Flashback Hands-On Preview – A Blast From the Past
Written Tuesday, April 16, 2013 By Richard WalkerView author's profile
Synonymous with that lush opening jungle stage and its smart rotoscoping technology that was cutting edge at the time, Flashback is immediately noticeable as we enter the venue for Ubisoft's digital event. It's completely unmistakeable, recalling the days when we used to play the original on the SEGA Mega Drive back in 1992 (it also released for the Amiga, SNES and other formats). This was a time before checkpoints and save games, when games were properly rock hard, but in 2013, Flashback has health stations, checkpoints and additional content. It's been tailored for a modern audience.
Getting to grips with VectorCell's Flashback 're-imagining', we're immediately transported back to those heady, halcyon Mega Drive/Genesis days, with the animations still somewhat reminiscent of Delphine's original game. Of course, the entire game has been completely rebuilt from scratch with brand spanking new HD visuals and a shiny new leather jacket for the game's hero, Conrad B. Hart. There's new story elements too, including fresh dialogue and cut scenes. It is for all intents and purposes, a new game. Sort of.
Playing through the entire verdant jungle stage set on Titan, Flashback's gameplay remains enjoyable, retaining the essence of the original game, while adding enough HD sheen to make it feel sufficiently different. There's still a lot of platform jumping, hanging and climbing ledges, shooting with Conrad's blaster, and that classic action roll button is still in there too. Our hands-on demo tasks us with first of all locating a teleportation device for an injured reported named Bolton, before collecting Conrad's holocube with a message to himself recorded within.
Yes, Flashback is still very much about Conrad's quest to discover his forgotten identity, which means battling and exploring your way across Titan, from the jungles to New Washington, Titan City and beyond. While the core narrative strand is apparently the same in Flashback, the gameplay has undergone more than a few changes to ensure that it's more in line with modern expectations. So rather than the static screens of old, the new Flashback has proper scrolling scenery and its visual presentation is the perfect blend of 3D and 2D.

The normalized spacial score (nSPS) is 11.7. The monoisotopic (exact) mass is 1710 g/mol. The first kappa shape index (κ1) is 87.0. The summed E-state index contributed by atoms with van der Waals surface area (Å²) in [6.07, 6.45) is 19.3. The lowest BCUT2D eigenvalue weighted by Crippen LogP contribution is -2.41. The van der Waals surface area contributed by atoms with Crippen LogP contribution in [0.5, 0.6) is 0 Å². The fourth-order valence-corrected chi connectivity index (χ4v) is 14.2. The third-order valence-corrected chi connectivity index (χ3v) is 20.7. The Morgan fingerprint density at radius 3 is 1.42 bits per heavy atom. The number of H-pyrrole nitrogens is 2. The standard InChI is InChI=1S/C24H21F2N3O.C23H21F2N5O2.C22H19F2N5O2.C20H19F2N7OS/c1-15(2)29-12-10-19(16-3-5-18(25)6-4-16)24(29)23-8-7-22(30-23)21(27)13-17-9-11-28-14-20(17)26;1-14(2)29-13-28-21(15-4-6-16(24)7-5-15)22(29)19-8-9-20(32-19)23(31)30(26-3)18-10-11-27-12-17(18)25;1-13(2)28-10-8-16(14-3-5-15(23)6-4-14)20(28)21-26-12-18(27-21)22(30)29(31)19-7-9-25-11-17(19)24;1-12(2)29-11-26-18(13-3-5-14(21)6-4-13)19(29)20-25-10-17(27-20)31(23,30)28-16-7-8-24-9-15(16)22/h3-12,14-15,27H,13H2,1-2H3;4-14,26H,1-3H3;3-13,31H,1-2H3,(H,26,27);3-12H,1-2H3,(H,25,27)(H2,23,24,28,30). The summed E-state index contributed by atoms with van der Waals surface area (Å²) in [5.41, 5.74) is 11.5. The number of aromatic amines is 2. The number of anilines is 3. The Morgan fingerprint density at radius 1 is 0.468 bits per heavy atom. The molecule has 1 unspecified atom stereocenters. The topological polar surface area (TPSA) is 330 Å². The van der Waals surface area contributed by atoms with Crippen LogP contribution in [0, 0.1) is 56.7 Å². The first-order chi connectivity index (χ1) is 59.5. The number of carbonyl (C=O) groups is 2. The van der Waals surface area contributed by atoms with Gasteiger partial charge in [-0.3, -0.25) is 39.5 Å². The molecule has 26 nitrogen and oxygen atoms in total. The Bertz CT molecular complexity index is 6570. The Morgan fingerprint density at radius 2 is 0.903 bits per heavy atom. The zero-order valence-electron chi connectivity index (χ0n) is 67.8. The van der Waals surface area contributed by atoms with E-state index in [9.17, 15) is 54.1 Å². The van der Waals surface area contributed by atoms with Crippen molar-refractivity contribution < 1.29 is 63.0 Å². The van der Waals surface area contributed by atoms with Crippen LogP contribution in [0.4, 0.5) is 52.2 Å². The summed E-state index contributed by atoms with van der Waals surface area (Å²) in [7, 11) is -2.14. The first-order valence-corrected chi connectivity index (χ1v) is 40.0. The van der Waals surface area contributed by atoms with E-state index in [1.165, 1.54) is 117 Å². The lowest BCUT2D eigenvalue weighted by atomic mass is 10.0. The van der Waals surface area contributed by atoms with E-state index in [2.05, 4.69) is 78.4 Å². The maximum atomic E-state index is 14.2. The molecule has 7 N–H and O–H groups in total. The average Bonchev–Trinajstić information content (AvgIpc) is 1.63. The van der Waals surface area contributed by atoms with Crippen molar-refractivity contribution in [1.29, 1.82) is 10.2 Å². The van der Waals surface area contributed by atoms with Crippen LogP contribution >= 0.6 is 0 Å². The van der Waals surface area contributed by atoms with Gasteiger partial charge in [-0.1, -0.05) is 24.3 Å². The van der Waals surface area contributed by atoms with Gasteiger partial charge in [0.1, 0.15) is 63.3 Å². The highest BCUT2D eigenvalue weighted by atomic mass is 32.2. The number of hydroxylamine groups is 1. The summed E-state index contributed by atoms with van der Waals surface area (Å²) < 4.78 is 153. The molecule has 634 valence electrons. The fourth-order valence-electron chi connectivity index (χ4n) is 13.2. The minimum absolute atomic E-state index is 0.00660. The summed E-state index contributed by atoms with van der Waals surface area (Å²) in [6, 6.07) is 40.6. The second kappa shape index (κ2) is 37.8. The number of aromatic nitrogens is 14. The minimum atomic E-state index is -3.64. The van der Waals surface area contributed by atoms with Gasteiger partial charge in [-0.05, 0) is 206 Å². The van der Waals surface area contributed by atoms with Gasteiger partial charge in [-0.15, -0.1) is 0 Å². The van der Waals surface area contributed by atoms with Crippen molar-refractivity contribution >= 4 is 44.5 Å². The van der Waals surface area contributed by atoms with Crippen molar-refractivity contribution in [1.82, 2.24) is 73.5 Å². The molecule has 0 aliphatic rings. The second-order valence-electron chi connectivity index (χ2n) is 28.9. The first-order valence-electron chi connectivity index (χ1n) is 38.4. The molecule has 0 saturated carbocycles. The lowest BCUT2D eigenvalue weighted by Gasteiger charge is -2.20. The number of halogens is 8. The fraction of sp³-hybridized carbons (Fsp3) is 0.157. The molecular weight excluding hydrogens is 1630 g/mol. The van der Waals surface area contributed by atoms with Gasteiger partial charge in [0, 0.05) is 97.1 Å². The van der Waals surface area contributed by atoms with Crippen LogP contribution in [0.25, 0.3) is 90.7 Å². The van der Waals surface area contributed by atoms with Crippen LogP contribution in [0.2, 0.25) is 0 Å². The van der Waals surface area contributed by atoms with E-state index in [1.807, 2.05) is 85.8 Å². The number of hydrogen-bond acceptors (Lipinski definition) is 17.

It feels instantly familiar yet fresh, although it's currently not quite as refined as we remember, with some fairly imprecise jumping and frustrating navigation. You might level the same criticism at Flashback circa 1992, but there's clearly room for improvement here. Special mention should also go to the somewhat shoddy script and lacklustre voice work, which doesn't really measure up to the rest of what we saw. We don't remember Conrad saying “awesome-sauce” in the original, because he didn't talk at all. If he had talked, we can't imagine he'd deliver the kind of lines he utters in the cocky voice that he's been given. Hopefully, this aspect of Flashback is placeholder and will be rectified for the final product.
For the remainder of our hands-on, we collect explosive fruit for an old man named Joe, who's willing to exchange the berries for an anti-grav belt that'll allow us to descend safely into New Washington. This is an example of the kind of new objective you can expect for the re-imagining, while there are various objects to collect or shoot with Conrad's blaster in each level to help add to the game's longevity. We acquire all seven fruits, obtain the belt and progress, and it's upon gaining entry to this next section that we remember why we loved Flashback more than twenty years ago. It's locations are memorable, its alien enemies etched onto our brain. We can't wait to get to grips with the full game when it launches and relive those bygone 16-bit days once more.
The new 3D visuals are wholly reminiscent of Delphine's original game, making it instantly recognisable, while the new additions are entirely welcome. Yes, AMY developer VectorCell is pulling the strings on this Flashback remake (Delphine went bust long ago), but with such fine source material and the original creative lead Paul Cuisset on board, the studio will be hard-pushed to crash and burn in the same spectacular fashion that it did with AMY. With no release date yet set in stone, there's hopefully time to tighten up the game's controls, polish the dialogue and beef up the voice acting, and if not, we're still looking at what will hopefully be an exciting update of an old classic.
Flashback is 'coming soon' for the Xbox Live Arcade.